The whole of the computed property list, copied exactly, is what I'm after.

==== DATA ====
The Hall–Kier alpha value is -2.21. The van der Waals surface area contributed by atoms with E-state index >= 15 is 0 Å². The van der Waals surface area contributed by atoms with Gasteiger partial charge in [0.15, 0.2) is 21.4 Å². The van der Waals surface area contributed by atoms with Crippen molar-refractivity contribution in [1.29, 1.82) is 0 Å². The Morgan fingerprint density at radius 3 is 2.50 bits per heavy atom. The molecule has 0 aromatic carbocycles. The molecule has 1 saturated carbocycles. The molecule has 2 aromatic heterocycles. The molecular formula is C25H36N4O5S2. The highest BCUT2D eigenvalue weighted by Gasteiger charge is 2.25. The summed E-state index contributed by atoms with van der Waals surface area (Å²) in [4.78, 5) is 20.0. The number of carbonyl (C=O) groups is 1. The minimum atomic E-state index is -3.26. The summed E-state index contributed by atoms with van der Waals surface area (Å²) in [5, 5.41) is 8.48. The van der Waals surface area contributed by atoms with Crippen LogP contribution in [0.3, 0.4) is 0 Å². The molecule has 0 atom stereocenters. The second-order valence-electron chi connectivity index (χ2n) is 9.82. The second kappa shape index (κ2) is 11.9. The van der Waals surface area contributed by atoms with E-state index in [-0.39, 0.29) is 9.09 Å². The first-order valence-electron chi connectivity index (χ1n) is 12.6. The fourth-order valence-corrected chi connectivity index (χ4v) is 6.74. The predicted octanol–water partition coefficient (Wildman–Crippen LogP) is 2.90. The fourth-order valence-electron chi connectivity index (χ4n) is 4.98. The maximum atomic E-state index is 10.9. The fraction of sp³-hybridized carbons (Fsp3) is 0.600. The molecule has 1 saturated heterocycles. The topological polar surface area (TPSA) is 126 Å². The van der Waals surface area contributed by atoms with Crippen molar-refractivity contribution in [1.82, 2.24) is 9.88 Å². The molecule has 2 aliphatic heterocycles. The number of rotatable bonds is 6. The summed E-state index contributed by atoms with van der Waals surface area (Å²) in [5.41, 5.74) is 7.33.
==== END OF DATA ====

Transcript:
The Hall–Kier alpha value is -2.21. The van der Waals surface area contributed by atoms with E-state index >= 15 is 0 Å². The van der Waals surface area contributed by atoms with Gasteiger partial charge in [0.15, 0.2) is 21.4 Å². The van der Waals surface area contributed by atoms with Crippen molar-refractivity contribution in [1.29, 1.82) is 0 Å². The Morgan fingerprint density at radius 3 is 2.50 bits per heavy atom. The molecule has 0 aromatic carbocycles. The molecule has 1 saturated carbocycles. The molecule has 2 aromatic heterocycles. The molecular formula is C25H36N4O5S2. The highest BCUT2D eigenvalue weighted by Gasteiger charge is 2.25. The summed E-state index contributed by atoms with van der Waals surface area (Å²) in [4.78, 5) is 20.0. The number of carbonyl (C=O) groups is 1. The minimum atomic E-state index is -3.26. The summed E-state index contributed by atoms with van der Waals surface area (Å²) in [5, 5.41) is 8.48. The van der Waals surface area contributed by atoms with Crippen LogP contribution in [0.3, 0.4) is 0 Å². The molecule has 0 atom stereocenters. The second-order valence-electron chi connectivity index (χ2n) is 9.82. The second kappa shape index (κ2) is 11.9. The van der Waals surface area contributed by atoms with E-state index in [-0.39, 0.29) is 9.09 Å². The first-order valence-electron chi connectivity index (χ1n) is 12.6. The fourth-order valence-corrected chi connectivity index (χ4v) is 6.74. The predicted octanol–water partition coefficient (Wildman–Crippen LogP) is 2.90. The fourth-order valence-electron chi connectivity index (χ4n) is 4.98. The maximum atomic E-state index is 10.9. The fraction of sp³-hybridized carbons (Fsp3) is 0.600. The molecule has 1 saturated heterocycles. The topological polar surface area (TPSA) is 126 Å². The van der Waals surface area contributed by atoms with Crippen molar-refractivity contribution in [1.82, 2.24) is 9.88 Å². The molecule has 2 aliphatic heterocycles. The number of rotatable bonds is 6. The summed E-state index contributed by atoms with van der Waals surface area (Å²) in [5.41, 5.74) is 7.33.